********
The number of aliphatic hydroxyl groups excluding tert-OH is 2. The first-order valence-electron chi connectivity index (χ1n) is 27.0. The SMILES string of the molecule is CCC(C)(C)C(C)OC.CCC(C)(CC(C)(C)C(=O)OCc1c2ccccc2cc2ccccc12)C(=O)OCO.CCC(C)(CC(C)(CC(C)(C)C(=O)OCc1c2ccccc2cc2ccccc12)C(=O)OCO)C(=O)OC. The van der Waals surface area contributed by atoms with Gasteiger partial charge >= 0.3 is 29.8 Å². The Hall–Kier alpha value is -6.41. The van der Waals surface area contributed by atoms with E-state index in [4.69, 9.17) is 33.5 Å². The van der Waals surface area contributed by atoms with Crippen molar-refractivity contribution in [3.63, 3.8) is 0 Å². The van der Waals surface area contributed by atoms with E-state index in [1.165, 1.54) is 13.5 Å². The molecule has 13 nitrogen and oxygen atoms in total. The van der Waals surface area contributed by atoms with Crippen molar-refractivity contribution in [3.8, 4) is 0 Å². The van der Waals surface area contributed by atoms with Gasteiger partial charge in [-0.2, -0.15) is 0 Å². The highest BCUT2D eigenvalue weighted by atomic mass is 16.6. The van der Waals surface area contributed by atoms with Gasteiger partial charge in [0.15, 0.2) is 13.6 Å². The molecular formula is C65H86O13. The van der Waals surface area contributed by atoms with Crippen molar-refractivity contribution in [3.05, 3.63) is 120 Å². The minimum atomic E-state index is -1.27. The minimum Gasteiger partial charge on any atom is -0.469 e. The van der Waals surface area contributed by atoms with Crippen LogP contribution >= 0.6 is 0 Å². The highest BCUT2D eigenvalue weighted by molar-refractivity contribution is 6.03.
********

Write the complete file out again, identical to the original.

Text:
The number of aliphatic hydroxyl groups excluding tert-OH is 2. The first-order valence-electron chi connectivity index (χ1n) is 27.0. The SMILES string of the molecule is CCC(C)(C)C(C)OC.CCC(C)(CC(C)(C)C(=O)OCc1c2ccccc2cc2ccccc12)C(=O)OCO.CCC(C)(CC(C)(CC(C)(C)C(=O)OCc1c2ccccc2cc2ccccc12)C(=O)OCO)C(=O)OC. The van der Waals surface area contributed by atoms with Gasteiger partial charge >= 0.3 is 29.8 Å². The Hall–Kier alpha value is -6.41. The van der Waals surface area contributed by atoms with E-state index in [4.69, 9.17) is 33.5 Å². The van der Waals surface area contributed by atoms with Crippen molar-refractivity contribution in [3.63, 3.8) is 0 Å². The van der Waals surface area contributed by atoms with E-state index in [1.165, 1.54) is 13.5 Å². The molecule has 13 nitrogen and oxygen atoms in total. The van der Waals surface area contributed by atoms with Crippen molar-refractivity contribution in [3.8, 4) is 0 Å². The van der Waals surface area contributed by atoms with Gasteiger partial charge in [-0.2, -0.15) is 0 Å². The highest BCUT2D eigenvalue weighted by atomic mass is 16.6. The van der Waals surface area contributed by atoms with Gasteiger partial charge in [0.15, 0.2) is 13.6 Å². The molecular formula is C65H86O13. The van der Waals surface area contributed by atoms with Crippen molar-refractivity contribution in [3.05, 3.63) is 120 Å². The minimum atomic E-state index is -1.27. The minimum Gasteiger partial charge on any atom is -0.469 e. The van der Waals surface area contributed by atoms with Crippen LogP contribution >= 0.6 is 0 Å². The highest BCUT2D eigenvalue weighted by molar-refractivity contribution is 6.03.